Last year out on a run near her summer house, Pernille Steen Pedersen ran into neighbor Sarah Marcussen, who had recently began her studies at CBS. “How is it going with your new studies?” Pernille asked, to which Sarah replied, “not so well actually, I am in serious doubt about if I have chosen the right study program and I feel very alone with my thoughts.” This was the beginning of a conversation between Pernille and Sarah about the insecurities of study life and in particular about the doubts on study program. Sarah later chose to change to another study program at CBS, but the period before was full of doubts, worries of what others might think, a feeling of being quite alone in it and stress that influenced her health. In this video (in Danish) Sarah, now a HA(phil.) third year student, shares her story and discuss with Pernille the experience, lessons and the myth of the ideal CBS student. One central message is this: if you are feeling doubt in relation to your studies, know that you are not alone and it is very common. Sarah and Pernille encourage students to speak up, share and listen to each other – and to create a culture at CBS where its safe and easy to express insecurities.
Videos: “What I wish I had known when I started”
The four CBS students Anders, Amalie, Ida and Sarah was asked “what would you have liked to have known, before starting at your studies?” These four short videos are their answers to this question. They share some reflections they wish to pass on to new students at CBS.
Anders, HA(alm.) student, first year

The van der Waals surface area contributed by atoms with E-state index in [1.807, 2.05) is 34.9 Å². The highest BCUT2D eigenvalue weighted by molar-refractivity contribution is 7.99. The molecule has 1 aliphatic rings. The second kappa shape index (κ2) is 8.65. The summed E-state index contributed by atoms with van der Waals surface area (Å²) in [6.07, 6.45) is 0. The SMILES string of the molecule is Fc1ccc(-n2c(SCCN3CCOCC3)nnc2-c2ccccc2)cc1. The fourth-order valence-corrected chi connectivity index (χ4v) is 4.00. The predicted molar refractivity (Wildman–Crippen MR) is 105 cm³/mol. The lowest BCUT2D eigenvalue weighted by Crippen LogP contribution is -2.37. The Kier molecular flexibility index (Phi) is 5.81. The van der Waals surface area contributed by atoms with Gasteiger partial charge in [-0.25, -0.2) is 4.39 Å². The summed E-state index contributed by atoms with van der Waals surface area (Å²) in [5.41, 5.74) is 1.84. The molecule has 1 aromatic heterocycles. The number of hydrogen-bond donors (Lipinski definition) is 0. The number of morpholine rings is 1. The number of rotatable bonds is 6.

Amalie, Cand.merc.jur. student, first year
Ida, Cand.merc.kom. student, second year
Sarah, HA(phil.), third year.
Video: “En besked til nye studerende fra en virksomhedsleder”
Morten Gustavsen, Managing Director at the Swedish company Roxtec, shares a video message (in Danish) for new students and emphasizes the importance of human values, emotions and vulnerability.“
Podcast: “En virksomheds perspektiv”
In this podcast (in Danish) Pernille Steen Pedersen interviews the Managing Director of Roxtec, Morten Gustavsen, on his reflections about new graduates, what his company is looking for in their employees and the skills that he considers most important for the modern work life. Together they address some of the myth around the ideal student, which also concerns ideas about what companies expect from students as new graduates.
Evaluation and Feedback of the Material
“Absolutely amazing. It is really nice to hear other students put words on things, that I think most of us experience. I am very fortunate to have a great study group, where I feel safe in sharing my insecurities, but I don’t think everyone has this. Therefore I believe, that there will be many who can benefit from hearing the podcast. And I would love to listen to more episodes” – student feedback
Developing material in close collaboration with students
Pernille Steen Pedersen uses her research and close collaboration with students to develop new methods and material to address issues of stress among students at CBS. She has discovered that an important step is to shed light on the different kind of pressures and potential stress students can experience during their study life by speaking loud about it. This serves both to normalize such feelings and experiences, as research shows it is very common and widespread, but also to set a vision for an environment where students can feel comfortable and at ease in talking about it. Pedersen thus developed a podcast format where she can share broadly from interviews and surveys of large number of students in dialogue with a small group of students, who reflect on the research and share their own experiences. The podcast can be used by students at home, in study groups, in teaching situations or at workshops, for example in the introductory weeks at CBS.